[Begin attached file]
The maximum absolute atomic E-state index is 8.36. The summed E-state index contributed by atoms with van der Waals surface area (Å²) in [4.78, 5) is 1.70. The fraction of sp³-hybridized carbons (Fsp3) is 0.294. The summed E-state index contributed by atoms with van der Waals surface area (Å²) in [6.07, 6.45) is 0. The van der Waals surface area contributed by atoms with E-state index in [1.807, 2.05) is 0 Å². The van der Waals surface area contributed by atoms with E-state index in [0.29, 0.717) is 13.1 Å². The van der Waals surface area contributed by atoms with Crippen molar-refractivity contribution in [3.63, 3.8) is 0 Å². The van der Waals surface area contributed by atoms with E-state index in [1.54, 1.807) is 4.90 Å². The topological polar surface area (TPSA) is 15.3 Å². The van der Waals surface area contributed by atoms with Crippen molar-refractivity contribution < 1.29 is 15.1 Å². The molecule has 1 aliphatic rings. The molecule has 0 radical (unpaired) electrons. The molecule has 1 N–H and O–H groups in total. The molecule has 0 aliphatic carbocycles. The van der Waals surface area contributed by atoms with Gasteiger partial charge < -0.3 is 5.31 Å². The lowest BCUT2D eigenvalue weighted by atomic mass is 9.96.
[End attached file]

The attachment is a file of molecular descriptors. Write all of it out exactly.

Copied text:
The maximum absolute atomic E-state index is 8.36. The summed E-state index contributed by atoms with van der Waals surface area (Å²) in [4.78, 5) is 1.70. The fraction of sp³-hybridized carbons (Fsp3) is 0.294. The summed E-state index contributed by atoms with van der Waals surface area (Å²) in [6.07, 6.45) is 0. The van der Waals surface area contributed by atoms with E-state index in [1.807, 2.05) is 0 Å². The van der Waals surface area contributed by atoms with E-state index in [0.29, 0.717) is 13.1 Å². The van der Waals surface area contributed by atoms with Crippen molar-refractivity contribution in [3.63, 3.8) is 0 Å². The van der Waals surface area contributed by atoms with E-state index in [1.54, 1.807) is 4.90 Å². The topological polar surface area (TPSA) is 15.3 Å². The van der Waals surface area contributed by atoms with Crippen molar-refractivity contribution < 1.29 is 15.1 Å². The molecule has 1 aliphatic rings. The molecule has 0 radical (unpaired) electrons. The molecule has 1 N–H and O–H groups in total. The molecule has 0 aliphatic carbocycles. The van der Waals surface area contributed by atoms with Gasteiger partial charge < -0.3 is 5.31 Å². The lowest BCUT2D eigenvalue weighted by atomic mass is 9.96.